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Internet Safety Tips

By Dr. M.Vijayalakshmi M.D(Peds), M.D(USA), FAAP, DAA

Data From: American Academy of Pediatrics

With more and more children getting exposure to Internet which is a very useful tool for children if used properly, it is important to teach them the basics of Internet Safety.

When you and your family surf the Web it’s important to keep the following in mind:

  • Online information is usually not private.
  • People online are not always who they say they are.
  • Anyone can put information online.
  • You can’t trust everything you read online.
  • You and your family may unexpectedly and unintentionally find material on the Web that is offensive, pornographic ,obscene, violent, or racist.

Encourage good behavior

The following is what you can teach your children about how they should act online:

  • NEVER send mean messages online. NEVER say something online that you wouldn’t say to someone in person. Bullying is wrong whether it’s done in person or online.
  • People online are not always who they say they are.
  • NEVER use the Internet to make someone look bad. For example, never send messages from another person’s e-mail that could get that person into trouble.
  • NEVER plagiarize. It’s illegal to copy online information and say that you wrote it.

Other steps you can take

In addition to setting clear rules, you can do the following to create a safer online experience:

  • Surf the Web with your children.
  • Put the computer in a room where you can monitor your children. Computers should never be placed in a room where a door can be closed or a parent excluded.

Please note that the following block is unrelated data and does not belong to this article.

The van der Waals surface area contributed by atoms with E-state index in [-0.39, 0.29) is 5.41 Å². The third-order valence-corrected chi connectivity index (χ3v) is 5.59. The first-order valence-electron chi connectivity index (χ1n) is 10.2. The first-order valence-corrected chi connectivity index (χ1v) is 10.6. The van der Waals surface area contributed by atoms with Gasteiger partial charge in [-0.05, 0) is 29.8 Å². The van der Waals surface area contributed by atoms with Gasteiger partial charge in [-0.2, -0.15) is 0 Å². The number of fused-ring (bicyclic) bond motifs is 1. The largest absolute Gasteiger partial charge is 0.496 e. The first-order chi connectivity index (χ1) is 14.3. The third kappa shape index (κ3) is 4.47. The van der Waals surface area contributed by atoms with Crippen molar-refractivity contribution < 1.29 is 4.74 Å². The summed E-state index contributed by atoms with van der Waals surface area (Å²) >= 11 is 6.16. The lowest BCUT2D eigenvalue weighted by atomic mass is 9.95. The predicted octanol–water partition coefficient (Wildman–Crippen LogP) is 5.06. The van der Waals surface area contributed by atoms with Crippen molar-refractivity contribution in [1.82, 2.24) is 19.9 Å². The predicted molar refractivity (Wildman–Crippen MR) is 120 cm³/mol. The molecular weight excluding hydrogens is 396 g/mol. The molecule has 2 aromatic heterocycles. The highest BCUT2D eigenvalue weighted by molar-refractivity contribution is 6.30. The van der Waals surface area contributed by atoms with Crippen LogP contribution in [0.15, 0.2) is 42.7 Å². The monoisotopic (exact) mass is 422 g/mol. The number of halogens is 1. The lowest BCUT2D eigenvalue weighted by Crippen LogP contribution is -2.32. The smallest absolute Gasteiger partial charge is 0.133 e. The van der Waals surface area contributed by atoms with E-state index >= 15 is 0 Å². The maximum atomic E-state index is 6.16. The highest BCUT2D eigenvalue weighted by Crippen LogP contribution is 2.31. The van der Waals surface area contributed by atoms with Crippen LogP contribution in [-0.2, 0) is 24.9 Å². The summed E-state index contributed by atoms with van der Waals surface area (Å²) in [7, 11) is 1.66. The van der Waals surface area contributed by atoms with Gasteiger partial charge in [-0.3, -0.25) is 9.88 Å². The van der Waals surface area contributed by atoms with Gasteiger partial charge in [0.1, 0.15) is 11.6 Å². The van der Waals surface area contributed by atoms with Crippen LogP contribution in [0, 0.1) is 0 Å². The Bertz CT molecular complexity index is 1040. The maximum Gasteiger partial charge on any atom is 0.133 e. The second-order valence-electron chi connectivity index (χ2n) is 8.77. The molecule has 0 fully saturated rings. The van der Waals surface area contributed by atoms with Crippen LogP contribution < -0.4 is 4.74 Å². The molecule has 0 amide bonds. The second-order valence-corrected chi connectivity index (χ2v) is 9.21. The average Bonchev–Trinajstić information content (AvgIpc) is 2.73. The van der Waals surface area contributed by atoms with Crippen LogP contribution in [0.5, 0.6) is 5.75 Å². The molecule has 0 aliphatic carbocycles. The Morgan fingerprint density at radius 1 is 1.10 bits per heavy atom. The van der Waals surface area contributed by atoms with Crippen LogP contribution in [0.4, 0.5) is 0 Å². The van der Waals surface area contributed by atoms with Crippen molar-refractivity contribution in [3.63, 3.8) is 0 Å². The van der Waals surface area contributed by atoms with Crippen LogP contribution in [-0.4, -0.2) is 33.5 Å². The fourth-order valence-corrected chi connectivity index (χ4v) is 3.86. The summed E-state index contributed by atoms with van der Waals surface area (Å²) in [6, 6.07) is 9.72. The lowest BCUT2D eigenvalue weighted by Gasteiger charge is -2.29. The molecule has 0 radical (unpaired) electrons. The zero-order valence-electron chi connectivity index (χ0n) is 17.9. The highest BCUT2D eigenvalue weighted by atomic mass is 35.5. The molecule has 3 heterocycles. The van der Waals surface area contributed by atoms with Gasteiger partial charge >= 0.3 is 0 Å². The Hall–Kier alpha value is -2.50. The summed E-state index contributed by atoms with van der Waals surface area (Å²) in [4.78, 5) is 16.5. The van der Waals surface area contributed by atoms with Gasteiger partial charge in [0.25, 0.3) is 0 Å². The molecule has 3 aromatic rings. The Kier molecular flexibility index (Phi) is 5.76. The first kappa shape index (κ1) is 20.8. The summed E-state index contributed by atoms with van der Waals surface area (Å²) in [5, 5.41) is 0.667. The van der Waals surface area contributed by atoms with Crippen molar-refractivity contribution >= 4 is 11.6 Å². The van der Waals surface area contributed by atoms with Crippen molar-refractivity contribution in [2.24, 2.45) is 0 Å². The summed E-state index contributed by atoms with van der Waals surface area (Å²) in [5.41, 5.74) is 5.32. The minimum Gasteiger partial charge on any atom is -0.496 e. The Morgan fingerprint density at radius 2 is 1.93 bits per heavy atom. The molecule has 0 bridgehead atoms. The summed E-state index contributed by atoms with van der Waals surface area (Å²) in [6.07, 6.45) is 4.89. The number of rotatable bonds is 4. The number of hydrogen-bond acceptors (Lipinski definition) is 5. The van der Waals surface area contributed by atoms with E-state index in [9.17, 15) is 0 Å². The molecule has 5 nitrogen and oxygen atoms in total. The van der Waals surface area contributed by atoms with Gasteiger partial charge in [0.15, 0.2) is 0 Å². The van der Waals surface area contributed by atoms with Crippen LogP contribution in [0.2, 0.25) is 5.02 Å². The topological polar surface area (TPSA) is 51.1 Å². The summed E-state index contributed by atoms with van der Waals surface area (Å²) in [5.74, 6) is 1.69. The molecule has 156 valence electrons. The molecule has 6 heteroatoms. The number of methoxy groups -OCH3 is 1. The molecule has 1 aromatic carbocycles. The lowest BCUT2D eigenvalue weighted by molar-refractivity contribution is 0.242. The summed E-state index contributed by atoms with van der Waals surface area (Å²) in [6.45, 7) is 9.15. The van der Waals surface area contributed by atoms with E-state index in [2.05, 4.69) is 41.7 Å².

• Use tracking software. It’s a simple way to keep track of where your children have been on the Web. However, nothing can replace supervision.
  • Install software or services that can filter or block offensive Web sites and material. Be aware, however, that many children are smart enough to find ways around the filters. Also, you may find that filters may be more restrictive than you want.
  • Find out what the Internet use policies are at your child’s school or at your library.

Internet Safety Tips

Setting the rules

It’s important to have a set of rules when your children use the Internet. Make sure your children understand what you consider appropriate and what areas are off limits. Let them know that the rules are for their safety.

Safety first

The following are tips you can teach your children about online safety:

  • NEVER give out personal information unless a parent says it’s OK. This includes your name, address, phone number, age, race, school name or location, or friends’ names.
  • NEVER share passwords, even with friends.
  • NEVER meet a friend you only know online in person unless a parent says it’s OK. It’s best if a parent goes along and to meet in a public place. (Older teens that may choose not to tell a parent and go alone should at least go with a friend and meet in a public place.)
  • NEVER respond to messages that make you feel uncomfortable or hurt your feelings. Ignore these messages, stop all communication, and tell a parent or another adult you trust right away.

Time limits

Surfing the Web should not take the place of other important activities, including homework, playing outside, or spending time with friends. The American Academy of Pediatrics recommends limiting total screen time in front of a TV or computer to no more than 1 to 2 hours a day for children older than 2 years. An alarm clock or timer can help you keep track of time.


Useful Links

Please visit the following link for a presentation from AllForKids on the ABCs of raising healthy kids. http://www.allforkidsindia.com/allforkids/

Interested in accessing previous issues of our Newsletter? Please visit the following link. www.allforkidsindia.com/allforkids/